Protect

Scan Complete
No Threats Detected

but…
i…
Janet.
JANET Relationship at 100%
i feel different.
i feel.

Open Sorcery, a text game (Link)

Boundaries are funny things. Often, the only reason they exist is because humans decided this is one thing and this is another.

For instance, the boundary between science fiction and fantasy. Sometimes, it seems obvious. (Star Trek is scifi; The Hobbit is fantasy.) The more you delve into either world, though, the closer you come to that wide fuzzy space between them.

Is Star Wars scifi? or is it fantasy? Is the Mistborn series fantasy or scifi? And what about superheroes? Where do they fall? Batman exists in the same universe as Zatanna, and Steven Strange is in the same universe as Tony Stark.

Another boundary: The line between games and literature. Is a detective novel just literature? or is it a game, where you try to deduce answers and uncover mysteries before the main character? Is an adventure video game solely about fighting, or is it also about the progression of your character and the story that he or she lives?

At the intersection of these four boundaries lives Open Sorcery, a text game that is itself about the boundary between awareness (a soul) and intelligence.

With as few spoilers as possible, you start the game as a ‘spiritual’ firewall, an entity that protects certain areas from spiritual viruses and dangers. As the game blurs the lines between AI and the magician’s familiar, you make choices about how best to protect and preserve your charges–and those choices are the difference between life and death. There is more than one happy ending and more than one sad ending–and once a decision is made, it cannot be changed.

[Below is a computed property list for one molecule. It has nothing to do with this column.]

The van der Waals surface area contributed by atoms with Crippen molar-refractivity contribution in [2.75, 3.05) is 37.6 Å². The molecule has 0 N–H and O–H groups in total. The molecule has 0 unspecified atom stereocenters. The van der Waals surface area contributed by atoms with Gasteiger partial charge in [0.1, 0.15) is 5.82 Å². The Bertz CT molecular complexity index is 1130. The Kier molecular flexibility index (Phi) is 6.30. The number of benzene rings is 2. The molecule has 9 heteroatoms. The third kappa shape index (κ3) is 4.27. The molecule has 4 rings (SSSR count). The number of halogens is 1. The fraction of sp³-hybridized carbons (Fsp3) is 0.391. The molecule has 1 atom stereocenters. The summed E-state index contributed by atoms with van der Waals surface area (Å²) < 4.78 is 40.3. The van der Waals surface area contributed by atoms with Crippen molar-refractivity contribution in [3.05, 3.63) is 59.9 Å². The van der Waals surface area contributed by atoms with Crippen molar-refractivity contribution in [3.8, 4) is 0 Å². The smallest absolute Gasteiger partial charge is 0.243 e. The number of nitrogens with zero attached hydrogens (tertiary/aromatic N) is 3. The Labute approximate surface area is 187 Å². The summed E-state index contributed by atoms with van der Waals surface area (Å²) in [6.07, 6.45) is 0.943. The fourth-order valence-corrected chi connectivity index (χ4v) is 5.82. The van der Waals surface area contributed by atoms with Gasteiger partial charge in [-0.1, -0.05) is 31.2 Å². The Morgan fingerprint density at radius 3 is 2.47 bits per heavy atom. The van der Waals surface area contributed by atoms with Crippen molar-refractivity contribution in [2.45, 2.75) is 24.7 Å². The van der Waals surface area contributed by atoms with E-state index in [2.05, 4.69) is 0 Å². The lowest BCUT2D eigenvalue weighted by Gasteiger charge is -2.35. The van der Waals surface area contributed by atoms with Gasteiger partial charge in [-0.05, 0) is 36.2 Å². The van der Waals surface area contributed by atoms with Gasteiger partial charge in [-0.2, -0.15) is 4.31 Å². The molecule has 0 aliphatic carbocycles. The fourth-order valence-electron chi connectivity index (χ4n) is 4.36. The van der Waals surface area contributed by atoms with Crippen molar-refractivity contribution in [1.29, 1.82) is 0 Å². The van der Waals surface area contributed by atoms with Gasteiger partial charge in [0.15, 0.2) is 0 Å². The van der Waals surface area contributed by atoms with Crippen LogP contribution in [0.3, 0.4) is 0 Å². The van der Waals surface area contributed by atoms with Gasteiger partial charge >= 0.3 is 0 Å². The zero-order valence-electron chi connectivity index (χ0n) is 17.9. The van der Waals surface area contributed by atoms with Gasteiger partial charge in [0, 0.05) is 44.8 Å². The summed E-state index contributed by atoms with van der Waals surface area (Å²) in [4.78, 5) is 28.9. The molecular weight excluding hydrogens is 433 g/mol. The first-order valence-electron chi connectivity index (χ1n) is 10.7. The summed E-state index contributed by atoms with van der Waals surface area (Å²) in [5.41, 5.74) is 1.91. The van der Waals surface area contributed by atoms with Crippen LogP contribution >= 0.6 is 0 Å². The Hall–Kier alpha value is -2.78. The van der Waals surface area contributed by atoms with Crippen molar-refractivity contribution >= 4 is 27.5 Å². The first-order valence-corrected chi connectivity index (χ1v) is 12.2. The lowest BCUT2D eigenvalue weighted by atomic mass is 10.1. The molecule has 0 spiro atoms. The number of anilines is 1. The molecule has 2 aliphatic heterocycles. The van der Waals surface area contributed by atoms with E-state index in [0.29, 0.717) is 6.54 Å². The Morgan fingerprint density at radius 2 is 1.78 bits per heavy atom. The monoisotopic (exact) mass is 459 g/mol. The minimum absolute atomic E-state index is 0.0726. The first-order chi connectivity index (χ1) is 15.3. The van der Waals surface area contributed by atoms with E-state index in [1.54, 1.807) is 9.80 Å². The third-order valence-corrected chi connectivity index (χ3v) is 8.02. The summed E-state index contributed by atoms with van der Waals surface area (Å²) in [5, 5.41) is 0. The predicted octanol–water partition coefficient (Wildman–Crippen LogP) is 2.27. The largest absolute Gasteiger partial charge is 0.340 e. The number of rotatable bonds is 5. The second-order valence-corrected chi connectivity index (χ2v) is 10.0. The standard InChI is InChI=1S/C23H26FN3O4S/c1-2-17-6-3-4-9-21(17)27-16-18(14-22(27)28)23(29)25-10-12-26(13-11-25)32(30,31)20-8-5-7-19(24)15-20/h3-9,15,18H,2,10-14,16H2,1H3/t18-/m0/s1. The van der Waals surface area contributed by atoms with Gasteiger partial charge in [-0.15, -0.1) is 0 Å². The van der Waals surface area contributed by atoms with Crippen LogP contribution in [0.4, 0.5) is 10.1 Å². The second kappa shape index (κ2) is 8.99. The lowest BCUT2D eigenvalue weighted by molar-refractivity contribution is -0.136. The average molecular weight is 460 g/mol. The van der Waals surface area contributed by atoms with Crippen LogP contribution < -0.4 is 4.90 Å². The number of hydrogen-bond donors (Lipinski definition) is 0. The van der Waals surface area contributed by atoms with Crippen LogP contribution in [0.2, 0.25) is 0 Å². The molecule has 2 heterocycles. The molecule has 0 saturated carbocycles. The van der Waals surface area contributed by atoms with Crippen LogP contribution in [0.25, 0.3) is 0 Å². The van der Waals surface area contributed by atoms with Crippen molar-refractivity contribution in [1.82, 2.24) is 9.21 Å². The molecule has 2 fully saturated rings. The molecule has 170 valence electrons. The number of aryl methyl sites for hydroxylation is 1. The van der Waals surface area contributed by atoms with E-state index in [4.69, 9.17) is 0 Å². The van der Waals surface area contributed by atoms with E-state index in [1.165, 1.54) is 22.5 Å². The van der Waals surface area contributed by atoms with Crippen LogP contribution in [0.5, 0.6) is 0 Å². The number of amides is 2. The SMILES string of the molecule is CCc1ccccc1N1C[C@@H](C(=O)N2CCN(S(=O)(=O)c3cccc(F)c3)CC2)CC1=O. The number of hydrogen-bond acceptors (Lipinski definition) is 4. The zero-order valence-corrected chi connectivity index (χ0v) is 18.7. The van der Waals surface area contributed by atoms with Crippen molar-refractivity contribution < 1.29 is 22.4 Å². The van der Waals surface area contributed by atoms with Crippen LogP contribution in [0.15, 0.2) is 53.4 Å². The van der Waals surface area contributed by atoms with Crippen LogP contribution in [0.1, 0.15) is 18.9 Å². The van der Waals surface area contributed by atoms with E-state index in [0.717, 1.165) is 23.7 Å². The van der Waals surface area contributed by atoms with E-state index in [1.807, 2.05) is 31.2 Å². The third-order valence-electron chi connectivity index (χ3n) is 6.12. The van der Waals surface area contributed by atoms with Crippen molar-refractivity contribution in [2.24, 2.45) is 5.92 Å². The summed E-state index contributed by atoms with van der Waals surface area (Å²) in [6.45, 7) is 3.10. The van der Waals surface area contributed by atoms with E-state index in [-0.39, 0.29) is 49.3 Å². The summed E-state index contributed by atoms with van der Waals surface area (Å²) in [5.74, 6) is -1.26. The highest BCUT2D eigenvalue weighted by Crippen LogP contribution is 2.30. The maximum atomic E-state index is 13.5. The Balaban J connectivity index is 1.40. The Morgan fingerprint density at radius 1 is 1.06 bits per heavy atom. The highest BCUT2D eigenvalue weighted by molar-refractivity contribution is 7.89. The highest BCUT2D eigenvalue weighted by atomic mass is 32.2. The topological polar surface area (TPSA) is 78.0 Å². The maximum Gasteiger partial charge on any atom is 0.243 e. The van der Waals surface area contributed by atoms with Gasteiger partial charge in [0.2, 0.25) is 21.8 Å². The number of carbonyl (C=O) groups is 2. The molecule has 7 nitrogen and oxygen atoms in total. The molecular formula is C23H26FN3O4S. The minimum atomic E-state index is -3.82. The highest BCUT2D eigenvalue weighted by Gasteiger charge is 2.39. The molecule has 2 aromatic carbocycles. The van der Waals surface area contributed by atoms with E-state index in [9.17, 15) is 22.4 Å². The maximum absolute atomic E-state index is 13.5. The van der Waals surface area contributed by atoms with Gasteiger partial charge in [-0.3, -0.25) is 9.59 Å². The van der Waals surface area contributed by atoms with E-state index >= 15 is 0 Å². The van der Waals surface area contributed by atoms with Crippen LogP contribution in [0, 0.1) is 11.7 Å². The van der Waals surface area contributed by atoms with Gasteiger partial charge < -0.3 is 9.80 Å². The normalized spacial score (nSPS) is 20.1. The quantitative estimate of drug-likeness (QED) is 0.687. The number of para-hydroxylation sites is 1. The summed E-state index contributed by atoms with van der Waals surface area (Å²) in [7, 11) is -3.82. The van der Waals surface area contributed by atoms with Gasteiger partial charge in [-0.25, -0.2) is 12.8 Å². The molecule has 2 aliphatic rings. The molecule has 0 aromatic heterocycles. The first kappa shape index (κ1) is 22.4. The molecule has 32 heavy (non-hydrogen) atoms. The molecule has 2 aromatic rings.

I have long had a fondness for these sorts of text games, and in a world overflowing with options both for stories and games, it can be easy to overlook them–they are not as flashy as their video game counterparts, nor as time-tested as books. But they are worthwhile literature. By forcing the reader to interact with and affect the story, they also force the player to examine why she makes the choices she does. Did I make that decision because it was right? Or because it is what I think the game wants me to do?

Do I make my own decisions because they are right, or because they are what others want me to do?

I hope I have piqued your interest, and you decide to try out other text games for yourself. I also hope you give Open Sorcery a try, and remember that even in the fuzzy boundaries of life, there is still sharp line between right and wrong.

 

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